If you live in the Bavarian region of Chiemgau, you can exist for months at a time in a euro-free zone of hills and lakes with a population of half a million people. Restaurants, bakeries, hairdressers and a network of supermarkets will accept the local currency: the Chiemgauer.
Notes are exchanged freely like legal tender. You can even use a debit card. Petrol stations are still a problem, but biofuel outlets are signing up. Dentists are next.
The Chiemgauer is one of 16 regional currencies that have sprung into existence across Germany and Austria since the launch of the euro five years ago.
Article worth reading here from time back by Max More.
The idea that any country has universal jurisdiction over citizens of other countries, and can try them for actions taking place in yet a third country, would be risible if it were not deeply offensive.
One would think the Germans, of all people, would exhibit a tad more humility in these matters, but if the assertion of universal jurisdiction is not symptomotic of a colossal arrogance, I do not know what is. You would have thought we kicked this nonsense out of the Germans during the ’40s, but I guess not.
It also makes the concept of ‘representative government’ rather irrelevant – after all, the Americans who are apparently now subject to German law never voted in any German election.
It does place our new Democratic overlords in rather an awkward spot; they loathe Rumsfeld, but I suspect that even they are reluctant to bundle him off to Germany for judgement by lefty Euros and miscellaneous anti-American yahoos. After all, if a Republican official is subject to German judgement, why, so might be a Democratic official, should the Rodham-Clinton administration find it necessary to stand up to the jihadis in ways that the neo-dhimmis of Eurabia find offensive.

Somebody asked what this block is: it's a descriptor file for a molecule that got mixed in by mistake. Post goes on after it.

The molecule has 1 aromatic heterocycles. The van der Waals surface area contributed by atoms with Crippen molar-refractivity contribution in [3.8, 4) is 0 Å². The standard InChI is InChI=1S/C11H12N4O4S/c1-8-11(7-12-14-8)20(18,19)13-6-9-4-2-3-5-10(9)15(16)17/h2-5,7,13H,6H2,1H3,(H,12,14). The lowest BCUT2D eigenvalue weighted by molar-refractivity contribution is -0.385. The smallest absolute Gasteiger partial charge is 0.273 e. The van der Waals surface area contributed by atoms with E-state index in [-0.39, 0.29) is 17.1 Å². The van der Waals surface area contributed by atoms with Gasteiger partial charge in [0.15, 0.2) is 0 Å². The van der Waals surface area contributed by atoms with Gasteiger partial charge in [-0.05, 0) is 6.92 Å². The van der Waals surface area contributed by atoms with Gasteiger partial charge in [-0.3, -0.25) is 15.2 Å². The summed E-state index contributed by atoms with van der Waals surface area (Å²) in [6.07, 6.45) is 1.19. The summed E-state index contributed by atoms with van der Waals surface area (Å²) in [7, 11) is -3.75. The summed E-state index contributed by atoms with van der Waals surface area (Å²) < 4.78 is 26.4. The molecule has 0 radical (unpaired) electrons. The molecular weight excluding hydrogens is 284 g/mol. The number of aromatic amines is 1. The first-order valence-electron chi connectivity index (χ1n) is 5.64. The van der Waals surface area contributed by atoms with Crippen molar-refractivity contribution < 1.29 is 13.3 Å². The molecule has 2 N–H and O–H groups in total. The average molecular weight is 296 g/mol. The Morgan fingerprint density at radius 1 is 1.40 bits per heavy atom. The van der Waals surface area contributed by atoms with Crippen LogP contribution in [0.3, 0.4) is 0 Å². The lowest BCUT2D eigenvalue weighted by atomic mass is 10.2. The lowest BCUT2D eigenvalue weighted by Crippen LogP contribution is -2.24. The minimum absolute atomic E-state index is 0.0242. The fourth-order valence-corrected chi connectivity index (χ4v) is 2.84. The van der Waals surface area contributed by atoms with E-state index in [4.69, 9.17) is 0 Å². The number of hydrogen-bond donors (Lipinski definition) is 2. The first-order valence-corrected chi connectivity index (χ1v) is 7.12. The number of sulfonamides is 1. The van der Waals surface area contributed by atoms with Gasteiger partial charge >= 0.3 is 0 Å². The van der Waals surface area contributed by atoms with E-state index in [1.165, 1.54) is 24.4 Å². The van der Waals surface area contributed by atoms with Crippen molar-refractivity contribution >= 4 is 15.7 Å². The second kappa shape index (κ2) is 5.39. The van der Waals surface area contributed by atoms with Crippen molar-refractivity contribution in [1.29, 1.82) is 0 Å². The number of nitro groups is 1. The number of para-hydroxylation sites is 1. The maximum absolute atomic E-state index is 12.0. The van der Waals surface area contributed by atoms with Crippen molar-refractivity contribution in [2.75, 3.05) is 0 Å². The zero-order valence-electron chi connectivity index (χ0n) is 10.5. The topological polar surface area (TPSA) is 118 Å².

This via Reuters:
A 70-year-old British pensioner, trained in martial arts during his military service, dispatched a gang of four would-be muggers in a late-night attack in Germany.
“Looks like he had everything under control,” a police spokesman from the German town of Bielefeld said of the incident last Friday.
The man, a native of Birmingham who now lives in Germany, was challenged by three men, demanding money, while a fourth crept up behind him. Recalling his training, the Briton grabbed the first assailant and threw him over his shoulder.
When a second man tried to kick him, the pensioner grabbed his foot and tipped him to the ground. At this point, the three men, thought to be aged between 18 and 25, fled, carrying their injured accomplice with them.
The pensioner, whose name was not immediately available, suffered light abrasions.
Well, some of our older citizens are not pussies, it seems. I trust and hope that this guy gets a commendation for dealing with these scum in such an exemplary manner.
I have taken some lessons with these guys, and I can strongly recommend them for those in decent physical shape (and that does not mean you have to be a big tough bruiser, either. There is something positively encouraging about watching a petite woman throw off an attack by a 6 foot-tall rugby player type).
The European ‘social model’ is nearing the end of the road:
Jobless Germans could be forced to surrender anything but the cheapest of cars to keep their benefit payments flowing, if a plan by conservative politicians goes ahead.
The latest bid to make drawing Germany’s traditionally generous social benefits less attractive would see the long-term unemployed forced to shun high-end “Vorsprung Durch Technik” Audi convertibles, BMWs and Mercedes S Class cars for distinctly lesser models.
Those who live by the state will die by the state.
As the splendidly politically incorrect Ray D. puts it:
This much is clear: Next year’s World Cup in Germany promises to be a high-scoring event!